C# may very well be our most requested sample code. There is good reason for that too; C# and the .NET framework are many developer’s first choice for creating a web page or any other type of application because of the versatility of the language and framework as well as the robust features that Visual Studio offers. One of those features is the ability to consume a WSDL (Web Services Description Language) and create all the necessary classes and methods to successfully call a web service. This makes using SOAP squeaky clean! Ok, that was the first and last SOAP pun, I promise. Here’s what you will need for this tutorial.
- Visual Studio (2015 is used in this tutorial but the process should be relatively similar to any other version)
- DOTS Web Service License Key (We are using DOTS Address Validation International for this example)
- Some familiarity with C# and the .NET Framework. This tutorial will be pretty basic so it should be accessible even if you are a beginner.
Setting up the visual studio project
For starters, launch Visual Studio and create a new ASP.NET Web Application and choose an appropriate project name. Your screen should look similar to the following:
Click ok and then select “Empty” to create an empty web form. We will add the necessary aspx page momentarily.
But, our first step for our new project will be to add the service reference to the DOTS Address Validation International web service. To do this, right-click on “References” in the Solution Explorer and select “Add Service Reference” a pop up should appear to add the Service Reference. Here we will add the URL to WSDL that contains the information on how the project should interact with the DOTS Address Validation International web service and we will name the Service Reference.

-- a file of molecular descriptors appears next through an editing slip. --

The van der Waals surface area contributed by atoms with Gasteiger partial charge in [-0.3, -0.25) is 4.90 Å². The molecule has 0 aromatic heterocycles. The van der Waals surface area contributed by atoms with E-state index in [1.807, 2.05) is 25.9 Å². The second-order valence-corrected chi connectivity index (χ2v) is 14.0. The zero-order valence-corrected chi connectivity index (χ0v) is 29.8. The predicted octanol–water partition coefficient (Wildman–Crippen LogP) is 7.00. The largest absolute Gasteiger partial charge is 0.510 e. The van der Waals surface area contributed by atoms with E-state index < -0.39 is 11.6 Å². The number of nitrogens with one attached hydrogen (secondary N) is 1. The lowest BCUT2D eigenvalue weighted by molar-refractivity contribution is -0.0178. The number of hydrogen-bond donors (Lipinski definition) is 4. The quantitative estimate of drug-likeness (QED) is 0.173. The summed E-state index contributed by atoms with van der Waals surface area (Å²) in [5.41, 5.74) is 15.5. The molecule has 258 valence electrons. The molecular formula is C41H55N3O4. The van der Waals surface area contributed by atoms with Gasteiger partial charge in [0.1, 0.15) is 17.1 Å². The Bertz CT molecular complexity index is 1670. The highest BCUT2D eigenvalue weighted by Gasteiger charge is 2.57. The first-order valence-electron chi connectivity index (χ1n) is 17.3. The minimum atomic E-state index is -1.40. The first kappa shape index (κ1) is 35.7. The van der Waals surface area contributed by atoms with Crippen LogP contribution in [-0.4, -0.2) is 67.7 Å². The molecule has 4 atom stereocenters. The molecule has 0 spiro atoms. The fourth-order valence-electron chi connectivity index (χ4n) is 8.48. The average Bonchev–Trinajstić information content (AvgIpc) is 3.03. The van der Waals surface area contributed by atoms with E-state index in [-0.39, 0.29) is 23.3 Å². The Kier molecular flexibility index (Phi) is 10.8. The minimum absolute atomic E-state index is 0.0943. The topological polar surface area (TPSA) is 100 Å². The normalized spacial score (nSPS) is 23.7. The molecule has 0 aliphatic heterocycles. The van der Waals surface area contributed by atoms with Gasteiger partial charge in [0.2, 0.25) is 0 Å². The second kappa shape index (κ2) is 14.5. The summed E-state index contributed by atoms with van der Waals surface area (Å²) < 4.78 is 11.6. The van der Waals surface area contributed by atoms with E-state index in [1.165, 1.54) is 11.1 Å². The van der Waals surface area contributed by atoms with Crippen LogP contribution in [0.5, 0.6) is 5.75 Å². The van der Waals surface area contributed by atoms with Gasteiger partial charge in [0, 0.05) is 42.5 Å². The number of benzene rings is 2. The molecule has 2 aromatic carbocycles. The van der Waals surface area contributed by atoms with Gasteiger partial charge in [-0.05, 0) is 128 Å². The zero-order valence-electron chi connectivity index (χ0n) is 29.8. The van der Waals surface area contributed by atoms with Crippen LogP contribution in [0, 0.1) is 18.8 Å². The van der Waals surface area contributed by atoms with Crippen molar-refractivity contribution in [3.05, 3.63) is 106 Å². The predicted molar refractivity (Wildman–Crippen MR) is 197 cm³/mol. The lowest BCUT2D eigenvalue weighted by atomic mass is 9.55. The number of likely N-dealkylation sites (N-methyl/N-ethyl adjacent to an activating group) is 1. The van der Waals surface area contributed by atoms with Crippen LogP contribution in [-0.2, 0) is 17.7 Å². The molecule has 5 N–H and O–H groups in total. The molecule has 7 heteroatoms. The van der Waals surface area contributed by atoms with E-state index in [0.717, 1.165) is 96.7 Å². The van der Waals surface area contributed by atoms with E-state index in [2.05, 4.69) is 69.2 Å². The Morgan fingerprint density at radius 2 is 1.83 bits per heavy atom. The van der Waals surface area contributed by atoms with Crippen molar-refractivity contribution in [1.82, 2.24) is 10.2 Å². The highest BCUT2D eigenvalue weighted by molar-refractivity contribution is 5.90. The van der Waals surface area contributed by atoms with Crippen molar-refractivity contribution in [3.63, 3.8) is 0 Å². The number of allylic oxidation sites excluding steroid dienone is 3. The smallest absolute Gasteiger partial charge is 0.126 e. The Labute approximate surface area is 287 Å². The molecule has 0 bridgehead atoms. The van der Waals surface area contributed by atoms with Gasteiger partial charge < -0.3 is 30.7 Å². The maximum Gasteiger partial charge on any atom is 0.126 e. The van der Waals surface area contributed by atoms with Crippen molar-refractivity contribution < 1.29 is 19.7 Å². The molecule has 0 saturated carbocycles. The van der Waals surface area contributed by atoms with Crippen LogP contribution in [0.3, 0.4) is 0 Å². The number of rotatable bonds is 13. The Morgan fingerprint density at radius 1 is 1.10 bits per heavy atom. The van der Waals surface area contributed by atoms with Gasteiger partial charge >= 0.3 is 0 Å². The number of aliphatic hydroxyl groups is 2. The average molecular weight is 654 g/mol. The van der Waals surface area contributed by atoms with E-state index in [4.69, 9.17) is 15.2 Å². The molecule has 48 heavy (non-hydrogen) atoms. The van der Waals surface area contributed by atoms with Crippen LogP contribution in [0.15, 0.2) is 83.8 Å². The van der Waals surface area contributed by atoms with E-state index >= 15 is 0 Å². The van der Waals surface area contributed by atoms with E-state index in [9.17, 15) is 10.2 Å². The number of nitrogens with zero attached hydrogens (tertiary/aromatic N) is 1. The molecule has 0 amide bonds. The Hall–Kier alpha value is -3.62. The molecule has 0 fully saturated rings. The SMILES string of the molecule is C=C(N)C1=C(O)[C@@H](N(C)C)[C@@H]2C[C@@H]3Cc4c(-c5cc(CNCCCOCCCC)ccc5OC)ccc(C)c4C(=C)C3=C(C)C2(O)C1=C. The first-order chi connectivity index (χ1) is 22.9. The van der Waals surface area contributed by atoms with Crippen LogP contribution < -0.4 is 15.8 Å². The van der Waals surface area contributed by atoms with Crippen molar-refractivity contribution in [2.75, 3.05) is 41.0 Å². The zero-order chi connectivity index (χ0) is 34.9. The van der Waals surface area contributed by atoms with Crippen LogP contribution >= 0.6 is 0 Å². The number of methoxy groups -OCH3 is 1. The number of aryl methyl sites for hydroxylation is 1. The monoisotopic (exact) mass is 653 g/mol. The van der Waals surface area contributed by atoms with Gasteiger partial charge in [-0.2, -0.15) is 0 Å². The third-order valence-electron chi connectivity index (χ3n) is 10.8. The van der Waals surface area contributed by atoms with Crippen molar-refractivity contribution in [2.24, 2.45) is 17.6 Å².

For reference here is the WSDL URL and here is what the pop-up page should look like
Now that we have successfully added the service reference, we can add an aspx page that will have our input form and display our results. Right-click the project name and select “Add” and then select “Web Form” to add a blank web form to the project. For our example, we’ll name the form “AVIForm”.
Creating the input form and code behind
Now that our form is present, we’ll add some simple HTML and ASP elements to take in our inputs and display them to the screen after we get a response from the service. Make your ASPX page look like the following.
The above code will allow us to take the inputs send them to the code behind and then display the results in the outputGrid and InformationComponentsGrid. We have to separate grids; one to account for the standard outputs from the service, and the other to account for the InformationComponents field to account for some variable information and data to be returned by the service. This field can change based on the country or data available for a specific international address. Now that our input form is all set up, we’ll add the proper code behind that will display the results to the user.
We won’t look at every part of the code here, to download a .txt version of the code, click here.
One thing we like to stress to clients who are integrating our services is proper Failover Configuration. In the unlikely event that our primary datacenters are offline or producing strange errors, we want to ensure that our clients are pointing their code to our backup datacenters so that their applications and business processes go uninterrupted. Here is a full picture of the proper way to integrate failover into an application.